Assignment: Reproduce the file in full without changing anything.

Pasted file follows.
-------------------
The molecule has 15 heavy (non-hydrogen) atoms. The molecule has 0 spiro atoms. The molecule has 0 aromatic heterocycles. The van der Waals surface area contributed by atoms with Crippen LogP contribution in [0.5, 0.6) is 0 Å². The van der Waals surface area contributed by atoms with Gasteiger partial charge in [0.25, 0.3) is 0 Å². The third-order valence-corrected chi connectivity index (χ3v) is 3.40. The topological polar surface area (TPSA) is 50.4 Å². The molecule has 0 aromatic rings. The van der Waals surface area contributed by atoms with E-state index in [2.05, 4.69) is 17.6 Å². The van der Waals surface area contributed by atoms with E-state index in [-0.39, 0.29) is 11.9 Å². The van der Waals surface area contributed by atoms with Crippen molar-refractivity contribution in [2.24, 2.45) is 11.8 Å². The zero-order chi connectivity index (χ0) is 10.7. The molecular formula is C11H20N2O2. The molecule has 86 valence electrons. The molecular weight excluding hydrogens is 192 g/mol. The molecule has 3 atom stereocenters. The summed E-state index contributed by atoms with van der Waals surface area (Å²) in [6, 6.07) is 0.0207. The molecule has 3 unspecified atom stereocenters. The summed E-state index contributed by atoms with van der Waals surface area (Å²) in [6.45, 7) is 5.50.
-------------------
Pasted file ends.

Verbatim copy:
The molecule has 15 heavy (non-hydrogen) atoms. The molecule has 0 spiro atoms. The molecule has 0 aromatic heterocycles. The van der Waals surface area contributed by atoms with Crippen LogP contribution in [0.5, 0.6) is 0 Å². The van der Waals surface area contributed by atoms with Gasteiger partial charge in [0.25, 0.3) is 0 Å². The third-order valence-corrected chi connectivity index (χ3v) is 3.40. The topological polar surface area (TPSA) is 50.4 Å². The molecule has 0 aromatic rings. The van der Waals surface area contributed by atoms with E-state index in [2.05, 4.69) is 17.6 Å². The van der Waals surface area contributed by atoms with E-state index in [-0.39, 0.29) is 11.9 Å². The van der Waals surface area contributed by atoms with Crippen molar-refractivity contribution in [2.24, 2.45) is 11.8 Å². The zero-order chi connectivity index (χ0) is 10.7. The molecular formula is C11H20N2O2. The molecule has 86 valence electrons. The molecular weight excluding hydrogens is 192 g/mol. The molecule has 3 atom stereocenters. The summed E-state index contributed by atoms with van der Waals surface area (Å²) in [6, 6.07) is 0.0207. The molecule has 3 unspecified atom stereocenters. The summed E-state index contributed by atoms with van der Waals surface area (Å²) in [6.45, 7) is 5.50.